In its first-ever unexpurgated edition, a sci-fi landmark that’s a comic and suspenseful tour-de-force, and puts distraction in a whole new light: It’s not you, it’s the universe!
Boris and Arkady Strugatsky were the greatest science fiction writers of the Soviet era: their books were intellectually provocative and riotously funny, full of boldly imagined scenarios and veiled—but clear—social criticism. Which may be why Definitely Maybe has never before been available in an uncensored edition, let alone in English.
It tells the story of astrophysicist Dmitri Malianov, who has sent his wife and son off to her mother’s house in Odessa so that he can work, free from distractions, on the project he’s sure will win him the Nobel Prize.
But he’d have an easier time making progress if he wasn’t being interrupted all the time: First, it’s the unexpected delivery of a crate of vodka and caviar. Then a beautiful young woman in an unnervingly short skirt shows up at his door. Then several of his friends—also scientists—drop by, saying they all felt they were on the verge of a major discovery when they got . . . distracted . . .
Is there an ominous force that doesn’t want knowledge to progress? Or could it be something more . . . natural?
In this nail-bitingly suspenseful book, the Strugatsky brothers bravely and brilliantly question authority: an authority that starts with crates of vodka, but has lightning bolts in store for humans who refuse to be cowed.
“Definitely Maybe, further proof that knowledge can be a dangerous game, is a work of towering wit and intelligence.” —NPR, Best Books of 2014
“Like the best speculative fiction, Definitely Maybe doesn’t show its age: the fundamental questions it addresses are timeless — and effectively and entertainingly framed by the Strugatsky brothers. It remains an intriguing, unsettling work.” —Complete Review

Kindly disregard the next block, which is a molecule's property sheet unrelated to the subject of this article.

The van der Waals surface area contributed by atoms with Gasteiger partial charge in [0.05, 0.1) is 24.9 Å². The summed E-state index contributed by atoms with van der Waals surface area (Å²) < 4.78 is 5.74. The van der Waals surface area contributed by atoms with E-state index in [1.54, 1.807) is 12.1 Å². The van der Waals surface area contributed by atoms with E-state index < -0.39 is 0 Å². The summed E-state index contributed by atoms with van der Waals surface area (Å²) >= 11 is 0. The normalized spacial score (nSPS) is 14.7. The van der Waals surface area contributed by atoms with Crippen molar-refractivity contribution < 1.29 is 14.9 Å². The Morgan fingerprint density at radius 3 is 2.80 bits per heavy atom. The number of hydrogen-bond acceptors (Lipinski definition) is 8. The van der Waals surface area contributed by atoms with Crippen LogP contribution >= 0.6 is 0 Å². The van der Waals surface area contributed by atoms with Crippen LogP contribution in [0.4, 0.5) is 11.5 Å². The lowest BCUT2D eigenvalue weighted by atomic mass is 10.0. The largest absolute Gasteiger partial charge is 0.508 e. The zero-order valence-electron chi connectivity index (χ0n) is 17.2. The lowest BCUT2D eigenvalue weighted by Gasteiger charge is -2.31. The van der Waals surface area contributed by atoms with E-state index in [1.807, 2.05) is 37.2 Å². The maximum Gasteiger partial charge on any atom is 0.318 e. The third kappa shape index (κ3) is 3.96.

“A great truth is this: Some discoveries, like the sting of a painful memory, do a number on your psyche. Definitely Maybe accomplishes just that… You’ll laugh, you’ll look around suspiciously, you’ll throw the text across the room. You’ll pick it back up and go on, gladly welcoming the distraction.” —NPR
”One of the Strugatsky brothers is descended from Gogol and the other from Chekhov, but nobody is sure which is which. This is definitely, not maybe, a beautiful book.” — Ursula K. Le Guin
“The Strugatsky brothers demonstrate that they are realists of the fantastic inasmuch as realism in fantasy betokens a respect for logical consequence, an honesty in deducing all conclusions entirely from the assumed premises.” — Stanislaw Lem
“The Strugatsky fury is laced with laughter, rich with scorn, effervescent with the comic spirit.” —Theodore Sturgeon
“Successive generations of Russian intellectuals were raised on the Strugatskys. Their books can be read with a certain pair of spectacles on as political commentaries on Soviet society or, indeed, any repressive society.” —The Guardian
“Their writing has an untidiness that is finally provocative; they open windows in the mind and then fail to close them all, so that, putting down one of their books, you feel a cold breeze still lifting the hairs on the back of your neck.” —The New York Times